Please don’t think I am pissing on the power of communication or ignoring the importance of craft and exploration – of course I’m not – but for an industry that celebrates the freedom of creativity, it’s amazing how limited we are in our execution of it.

Of course part of that is our ego – because not only do we like to think that we can solve all the problems of the universe, but we feel simply ‘renaming’ something is beneath our creative brilliance, despite it potentially being more effective than a Worldwide campaign asking us to turn our lights off for the night.

I think this is why I loved Fearless Girl and Mr Parking Ticket Nerd because at the end of the day, they have understood our industry is at it’s most powerful when we’re at the creative end of business rather than the business end of creativity.



I Know They Say Too Much Coffee Can Be Dangerous But This Is Ridiculous …

When I was younger I loved pocket knives, especially swiss army knives.

Not because I was a mugger – though I am from Nottingham – but because I found the way all the different elements came together in one small package, fascinating.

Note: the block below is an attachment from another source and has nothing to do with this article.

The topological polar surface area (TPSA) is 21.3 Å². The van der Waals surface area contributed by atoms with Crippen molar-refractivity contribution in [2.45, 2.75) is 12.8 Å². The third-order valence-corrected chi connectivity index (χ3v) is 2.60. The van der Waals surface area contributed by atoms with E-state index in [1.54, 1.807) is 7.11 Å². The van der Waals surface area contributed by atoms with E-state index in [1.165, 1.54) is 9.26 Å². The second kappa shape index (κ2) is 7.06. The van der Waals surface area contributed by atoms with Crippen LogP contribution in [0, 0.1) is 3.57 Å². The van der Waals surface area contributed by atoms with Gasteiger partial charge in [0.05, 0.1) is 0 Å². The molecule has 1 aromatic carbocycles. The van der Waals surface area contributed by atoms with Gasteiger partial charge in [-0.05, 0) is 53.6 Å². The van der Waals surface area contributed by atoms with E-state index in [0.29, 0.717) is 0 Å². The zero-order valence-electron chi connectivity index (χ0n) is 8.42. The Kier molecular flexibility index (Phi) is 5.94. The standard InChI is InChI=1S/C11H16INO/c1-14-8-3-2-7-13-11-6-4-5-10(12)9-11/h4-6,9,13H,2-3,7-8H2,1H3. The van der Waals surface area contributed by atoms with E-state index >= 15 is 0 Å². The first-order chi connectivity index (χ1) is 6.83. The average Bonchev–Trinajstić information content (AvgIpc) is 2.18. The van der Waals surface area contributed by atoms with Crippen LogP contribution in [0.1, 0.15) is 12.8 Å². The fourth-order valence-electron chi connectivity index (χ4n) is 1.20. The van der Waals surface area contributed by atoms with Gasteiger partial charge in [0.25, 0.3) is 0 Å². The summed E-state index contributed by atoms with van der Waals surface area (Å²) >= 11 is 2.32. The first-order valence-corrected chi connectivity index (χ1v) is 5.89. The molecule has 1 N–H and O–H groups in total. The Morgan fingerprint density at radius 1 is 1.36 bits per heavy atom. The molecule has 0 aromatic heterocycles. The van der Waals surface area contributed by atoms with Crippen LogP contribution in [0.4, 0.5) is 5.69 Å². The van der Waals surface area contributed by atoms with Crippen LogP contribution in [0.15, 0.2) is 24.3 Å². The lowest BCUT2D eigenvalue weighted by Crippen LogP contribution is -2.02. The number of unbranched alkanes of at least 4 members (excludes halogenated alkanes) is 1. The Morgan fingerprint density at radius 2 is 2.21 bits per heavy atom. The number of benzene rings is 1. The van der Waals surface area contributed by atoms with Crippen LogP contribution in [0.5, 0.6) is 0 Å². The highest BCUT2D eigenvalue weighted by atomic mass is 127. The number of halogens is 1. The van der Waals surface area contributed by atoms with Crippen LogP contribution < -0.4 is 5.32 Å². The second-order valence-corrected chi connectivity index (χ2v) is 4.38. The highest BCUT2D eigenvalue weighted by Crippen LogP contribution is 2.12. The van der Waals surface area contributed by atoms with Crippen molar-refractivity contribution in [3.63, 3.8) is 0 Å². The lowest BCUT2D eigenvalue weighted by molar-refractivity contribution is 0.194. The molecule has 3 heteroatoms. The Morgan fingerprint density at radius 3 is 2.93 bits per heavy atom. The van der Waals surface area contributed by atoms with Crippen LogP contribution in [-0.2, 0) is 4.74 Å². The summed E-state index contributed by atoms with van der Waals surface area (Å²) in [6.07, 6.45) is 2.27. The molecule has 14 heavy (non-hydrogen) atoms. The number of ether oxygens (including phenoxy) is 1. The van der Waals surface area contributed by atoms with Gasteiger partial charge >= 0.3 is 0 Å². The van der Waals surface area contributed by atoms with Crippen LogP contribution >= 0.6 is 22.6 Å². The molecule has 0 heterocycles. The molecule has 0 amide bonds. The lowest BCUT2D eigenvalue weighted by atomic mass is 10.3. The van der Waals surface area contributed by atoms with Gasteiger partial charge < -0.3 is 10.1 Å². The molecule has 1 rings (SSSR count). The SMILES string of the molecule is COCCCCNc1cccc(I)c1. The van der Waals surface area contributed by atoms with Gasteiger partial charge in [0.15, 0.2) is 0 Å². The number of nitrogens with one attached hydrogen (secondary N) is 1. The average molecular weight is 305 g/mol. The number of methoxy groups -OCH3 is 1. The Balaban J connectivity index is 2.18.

While I have grown up since those days [as have Swiss Army Knives, judging by this monster] I still find my eyes drawn to them when I see them, which is why this caught my attention.

But then, I looked a bit closer and saw it was a special edition.

And then I looked closer still and saw it had a picture of something that looked like a bloody Nespresso pod on its blade.

There’s a simple reason for that, because the image is supposed to be of a Nespresso pod, because this knife is made from recycled poncey coffee pod packaging.

I have to be honest, I didn’t know what to make of this.

Without doubt, one part of me thought it was bloody awesome, and yet another part of me hated it because by pointing out the specific material they recycled to make their product, I felt it was some sort of ‘official’ alliance and suddenly it was less about helping the earth and more about exploiting it.

Of course I knew I could be wrong – as I usually am – however when I looked into it, I found this descriptor on the Victorinox website:

“Two Swiss innovators, one directional collector’s piece. Meet the Pioneer Nespresso Livanto: a Swiss Army Knife with sustainability at the heart of its design blueprint. The second limited edition from this unique collaboration between Victorinox and Nespresso, it fuses a solid eco conscience and heritage with intricate engineering. This utility piece features scales crafted from 24 recycled coffee capsules in a striking bronze hue. It’s where green living meets coffee culture and intrepid adventure.”